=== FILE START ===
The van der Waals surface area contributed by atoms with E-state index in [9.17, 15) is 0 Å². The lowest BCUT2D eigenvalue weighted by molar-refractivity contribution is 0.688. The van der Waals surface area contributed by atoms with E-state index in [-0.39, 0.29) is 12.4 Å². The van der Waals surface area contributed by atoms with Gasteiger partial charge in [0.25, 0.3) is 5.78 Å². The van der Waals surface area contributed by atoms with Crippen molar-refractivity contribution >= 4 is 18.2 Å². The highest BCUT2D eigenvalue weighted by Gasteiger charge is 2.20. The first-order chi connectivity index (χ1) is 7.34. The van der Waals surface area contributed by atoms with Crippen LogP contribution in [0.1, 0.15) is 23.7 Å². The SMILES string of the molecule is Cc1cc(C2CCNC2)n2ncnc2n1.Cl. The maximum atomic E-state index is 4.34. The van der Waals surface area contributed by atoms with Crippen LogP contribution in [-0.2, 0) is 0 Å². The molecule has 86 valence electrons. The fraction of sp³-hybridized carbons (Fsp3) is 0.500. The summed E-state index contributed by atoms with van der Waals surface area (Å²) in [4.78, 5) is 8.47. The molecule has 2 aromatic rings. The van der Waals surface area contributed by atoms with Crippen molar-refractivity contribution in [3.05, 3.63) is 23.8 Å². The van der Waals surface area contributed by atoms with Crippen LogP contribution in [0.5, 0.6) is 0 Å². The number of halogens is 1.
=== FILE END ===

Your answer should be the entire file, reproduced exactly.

The van der Waals surface area contributed by atoms with E-state index in [9.17, 15) is 0 Å². The lowest BCUT2D eigenvalue weighted by molar-refractivity contribution is 0.688. The van der Waals surface area contributed by atoms with E-state index in [-0.39, 0.29) is 12.4 Å². The van der Waals surface area contributed by atoms with Gasteiger partial charge in [0.25, 0.3) is 5.78 Å². The van der Waals surface area contributed by atoms with Crippen molar-refractivity contribution >= 4 is 18.2 Å². The highest BCUT2D eigenvalue weighted by Gasteiger charge is 2.20. The first-order chi connectivity index (χ1) is 7.34. The van der Waals surface area contributed by atoms with Crippen LogP contribution in [0.1, 0.15) is 23.7 Å². The SMILES string of the molecule is Cc1cc(C2CCNC2)n2ncnc2n1.Cl. The maximum atomic E-state index is 4.34. The van der Waals surface area contributed by atoms with Crippen LogP contribution in [-0.2, 0) is 0 Å². The molecule has 86 valence electrons. The fraction of sp³-hybridized carbons (Fsp3) is 0.500. The summed E-state index contributed by atoms with van der Waals surface area (Å²) in [4.78, 5) is 8.47. The molecule has 2 aromatic rings. The van der Waals surface area contributed by atoms with Crippen molar-refractivity contribution in [3.05, 3.63) is 23.8 Å². The van der Waals surface area contributed by atoms with Crippen LogP contribution in [0.5, 0.6) is 0 Å². The number of halogens is 1.